Beginning to Understand Structured & Unstructured Data
A recent TDWI Checklist Report by David Loshin titled, “Integrating Structured and Unstructured Data”, sets the tone for our industry and substantiates the trajectory of Big Data. Leading with Gartner’s 2011 report, Loshin states that “over the next five years, enterprise data will grow by 800 percent, with 80 percent of that data being unstructured.” This single forecast has not only set the stage for what’s to come, but also accelerated the demand for Big Data technologies. This report examines key planning directives and helps determine best practices for integrating structured and unstructured data as tactical components of a modern information strategy.
1. Set Your Goals
Expectations only become reality if business teams clearly define their business use cases, success criteria, and business drivers. In other words, business must define what they hope to glean from the analytics and how these teams will use that knowledge to drive business improvements and/or expose new business opportunities.
Deciding these parameters is not a siloed effort, as adapting your business for Big Data depends on company-wide sponsorship. Restructuring data systems is an operational processes as well as a technical one. Preparing all business functions for this change can help achieve these expected outcomes and foresee dependencies for all types of data, whether structured or unstructured.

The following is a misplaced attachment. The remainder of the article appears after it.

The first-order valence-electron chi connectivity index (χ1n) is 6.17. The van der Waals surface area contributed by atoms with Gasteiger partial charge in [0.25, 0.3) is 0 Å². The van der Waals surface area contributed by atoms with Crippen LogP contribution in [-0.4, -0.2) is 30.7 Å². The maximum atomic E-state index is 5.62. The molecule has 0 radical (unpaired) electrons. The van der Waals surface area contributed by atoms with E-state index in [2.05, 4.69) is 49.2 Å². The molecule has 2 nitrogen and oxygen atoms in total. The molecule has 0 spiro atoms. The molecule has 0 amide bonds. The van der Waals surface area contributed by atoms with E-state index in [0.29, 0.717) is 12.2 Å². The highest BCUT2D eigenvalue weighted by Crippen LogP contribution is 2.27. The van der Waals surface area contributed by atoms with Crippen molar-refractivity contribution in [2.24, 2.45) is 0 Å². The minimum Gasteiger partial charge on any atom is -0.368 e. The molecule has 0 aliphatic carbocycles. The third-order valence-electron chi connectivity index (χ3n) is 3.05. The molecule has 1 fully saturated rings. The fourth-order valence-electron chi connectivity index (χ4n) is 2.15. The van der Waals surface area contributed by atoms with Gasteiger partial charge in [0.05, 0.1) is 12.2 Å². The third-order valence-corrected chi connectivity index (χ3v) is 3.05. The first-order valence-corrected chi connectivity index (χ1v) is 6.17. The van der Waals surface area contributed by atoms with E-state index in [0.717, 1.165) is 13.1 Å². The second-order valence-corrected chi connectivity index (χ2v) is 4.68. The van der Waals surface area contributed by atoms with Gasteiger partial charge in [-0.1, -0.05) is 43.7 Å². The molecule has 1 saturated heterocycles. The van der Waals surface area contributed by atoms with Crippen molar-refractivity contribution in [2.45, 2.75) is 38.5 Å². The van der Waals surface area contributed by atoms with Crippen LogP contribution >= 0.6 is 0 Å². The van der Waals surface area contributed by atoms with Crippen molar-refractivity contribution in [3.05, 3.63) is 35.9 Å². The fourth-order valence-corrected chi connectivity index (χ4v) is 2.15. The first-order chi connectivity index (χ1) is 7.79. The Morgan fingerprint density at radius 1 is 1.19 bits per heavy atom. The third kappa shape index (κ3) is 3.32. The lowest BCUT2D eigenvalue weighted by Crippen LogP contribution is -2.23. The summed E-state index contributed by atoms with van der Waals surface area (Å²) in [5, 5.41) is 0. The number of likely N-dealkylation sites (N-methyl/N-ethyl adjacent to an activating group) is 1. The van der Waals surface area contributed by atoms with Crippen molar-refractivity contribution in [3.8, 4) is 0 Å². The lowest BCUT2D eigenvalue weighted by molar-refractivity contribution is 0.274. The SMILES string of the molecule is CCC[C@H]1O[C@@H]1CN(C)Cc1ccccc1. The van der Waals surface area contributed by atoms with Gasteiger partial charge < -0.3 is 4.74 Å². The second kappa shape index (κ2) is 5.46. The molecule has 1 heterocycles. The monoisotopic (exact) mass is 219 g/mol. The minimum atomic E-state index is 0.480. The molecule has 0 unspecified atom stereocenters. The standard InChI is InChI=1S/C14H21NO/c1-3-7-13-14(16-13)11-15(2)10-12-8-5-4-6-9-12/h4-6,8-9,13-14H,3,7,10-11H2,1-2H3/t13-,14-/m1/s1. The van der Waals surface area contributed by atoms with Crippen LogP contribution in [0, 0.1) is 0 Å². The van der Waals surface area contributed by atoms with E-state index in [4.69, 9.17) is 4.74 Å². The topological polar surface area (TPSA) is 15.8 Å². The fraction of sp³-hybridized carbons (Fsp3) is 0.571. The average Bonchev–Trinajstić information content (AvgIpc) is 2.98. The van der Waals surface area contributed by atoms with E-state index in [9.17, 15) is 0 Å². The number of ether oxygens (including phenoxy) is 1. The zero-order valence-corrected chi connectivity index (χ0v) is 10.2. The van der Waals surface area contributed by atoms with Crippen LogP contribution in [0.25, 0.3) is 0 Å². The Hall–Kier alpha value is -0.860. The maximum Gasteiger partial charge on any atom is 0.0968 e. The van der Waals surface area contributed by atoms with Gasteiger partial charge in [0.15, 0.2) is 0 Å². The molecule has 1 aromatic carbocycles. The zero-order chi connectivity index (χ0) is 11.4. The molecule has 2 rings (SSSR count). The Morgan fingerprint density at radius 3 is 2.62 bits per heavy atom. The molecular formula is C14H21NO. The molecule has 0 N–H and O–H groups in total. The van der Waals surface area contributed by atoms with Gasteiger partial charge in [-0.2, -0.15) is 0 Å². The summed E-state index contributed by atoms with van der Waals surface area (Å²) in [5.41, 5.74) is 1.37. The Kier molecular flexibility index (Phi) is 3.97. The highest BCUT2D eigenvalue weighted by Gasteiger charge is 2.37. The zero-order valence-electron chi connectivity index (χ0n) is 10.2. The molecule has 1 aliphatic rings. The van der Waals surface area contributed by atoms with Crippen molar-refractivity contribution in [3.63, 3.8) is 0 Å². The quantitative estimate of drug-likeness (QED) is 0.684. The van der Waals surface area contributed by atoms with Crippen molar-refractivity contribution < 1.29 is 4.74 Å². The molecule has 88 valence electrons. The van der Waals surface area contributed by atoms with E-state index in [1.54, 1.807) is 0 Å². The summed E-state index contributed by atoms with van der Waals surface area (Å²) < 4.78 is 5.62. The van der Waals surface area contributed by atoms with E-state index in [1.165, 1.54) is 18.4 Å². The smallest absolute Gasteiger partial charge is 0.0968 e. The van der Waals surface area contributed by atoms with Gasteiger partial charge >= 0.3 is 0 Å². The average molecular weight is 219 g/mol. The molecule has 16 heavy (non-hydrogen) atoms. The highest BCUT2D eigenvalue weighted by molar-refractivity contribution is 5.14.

2. Know Your Business
Since Big Data attempts to quantify information that can be subjective (such as e-mails, white papers, research notes, or design documents, to name a few) it is important to use tools and processes that:
- Identify key business terms and phrases
- Document contextual uses for those terms and phrases
- Infer contextual meanings for those terms and phrases
- Facilitate collaborative interactions for documenting and reviewing candidate definitions for the business glossary terms within each specific context
- Foster agreement about the definitions
This approach will allow your organization to rapidly identify the model that is best for your data.
3. Study Your Options
Pattern-based analysis tools learn to flag meaningful content by matching it up with predetermined terms and also by adapting to facilitate the vernacular of unstructured data. For example, “Bob” maps to “Robert.” A good way to establish these connections is by cross referencing structured data with this unstructured data, or with meaning-based techniques that use statistical pattern analysis and context-aware logic. Whichever tool you choose, automation is key to reducing performance bottlenecks.